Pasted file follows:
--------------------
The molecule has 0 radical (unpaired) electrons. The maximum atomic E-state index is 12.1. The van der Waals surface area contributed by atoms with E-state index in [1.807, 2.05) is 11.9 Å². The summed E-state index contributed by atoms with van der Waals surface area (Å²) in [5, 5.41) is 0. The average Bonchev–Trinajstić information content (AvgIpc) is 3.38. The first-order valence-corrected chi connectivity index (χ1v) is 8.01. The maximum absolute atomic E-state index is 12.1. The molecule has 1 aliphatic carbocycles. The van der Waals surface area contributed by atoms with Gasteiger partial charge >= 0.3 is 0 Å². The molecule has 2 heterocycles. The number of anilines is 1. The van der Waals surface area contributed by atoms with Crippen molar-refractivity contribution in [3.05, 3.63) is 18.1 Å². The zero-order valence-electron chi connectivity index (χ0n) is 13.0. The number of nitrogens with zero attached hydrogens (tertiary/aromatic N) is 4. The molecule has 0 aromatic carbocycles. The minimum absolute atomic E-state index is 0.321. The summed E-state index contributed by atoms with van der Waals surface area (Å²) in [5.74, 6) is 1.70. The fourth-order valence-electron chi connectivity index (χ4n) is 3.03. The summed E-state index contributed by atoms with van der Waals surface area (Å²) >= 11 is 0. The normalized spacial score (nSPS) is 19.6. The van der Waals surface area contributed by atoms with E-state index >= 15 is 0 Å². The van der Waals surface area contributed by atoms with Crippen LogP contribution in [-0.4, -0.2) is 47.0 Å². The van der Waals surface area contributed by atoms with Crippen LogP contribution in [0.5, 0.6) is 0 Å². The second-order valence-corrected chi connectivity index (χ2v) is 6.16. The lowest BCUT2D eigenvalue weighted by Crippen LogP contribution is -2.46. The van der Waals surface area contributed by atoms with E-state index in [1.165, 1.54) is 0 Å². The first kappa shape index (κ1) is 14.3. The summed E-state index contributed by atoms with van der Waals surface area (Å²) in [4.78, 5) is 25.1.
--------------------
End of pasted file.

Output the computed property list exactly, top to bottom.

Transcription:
The molecule has 0 radical (unpaired) electrons. The maximum atomic E-state index is 12.1. The van der Waals surface area contributed by atoms with E-state index in [1.807, 2.05) is 11.9 Å². The summed E-state index contributed by atoms with van der Waals surface area (Å²) in [5, 5.41) is 0. The average Bonchev–Trinajstić information content (AvgIpc) is 3.38. The first-order valence-corrected chi connectivity index (χ1v) is 8.01. The maximum absolute atomic E-state index is 12.1. The molecule has 1 aliphatic carbocycles. The van der Waals surface area contributed by atoms with Gasteiger partial charge >= 0.3 is 0 Å². The molecule has 2 heterocycles. The number of anilines is 1. The van der Waals surface area contributed by atoms with Crippen molar-refractivity contribution in [3.05, 3.63) is 18.1 Å². The zero-order valence-electron chi connectivity index (χ0n) is 13.0. The number of nitrogens with zero attached hydrogens (tertiary/aromatic N) is 4. The molecule has 0 aromatic carbocycles. The minimum absolute atomic E-state index is 0.321. The summed E-state index contributed by atoms with van der Waals surface area (Å²) in [5.74, 6) is 1.70. The fourth-order valence-electron chi connectivity index (χ4n) is 3.03. The summed E-state index contributed by atoms with van der Waals surface area (Å²) >= 11 is 0. The normalized spacial score (nSPS) is 19.6. The van der Waals surface area contributed by atoms with E-state index >= 15 is 0 Å². The van der Waals surface area contributed by atoms with Crippen LogP contribution in [-0.4, -0.2) is 47.0 Å². The van der Waals surface area contributed by atoms with Crippen LogP contribution in [0.5, 0.6) is 0 Å². The second-order valence-corrected chi connectivity index (χ2v) is 6.16. The lowest BCUT2D eigenvalue weighted by Crippen LogP contribution is -2.46. The van der Waals surface area contributed by atoms with E-state index in [1.165, 1.54) is 0 Å². The first kappa shape index (κ1) is 14.3. The summed E-state index contributed by atoms with van der Waals surface area (Å²) in [4.78, 5) is 25.1.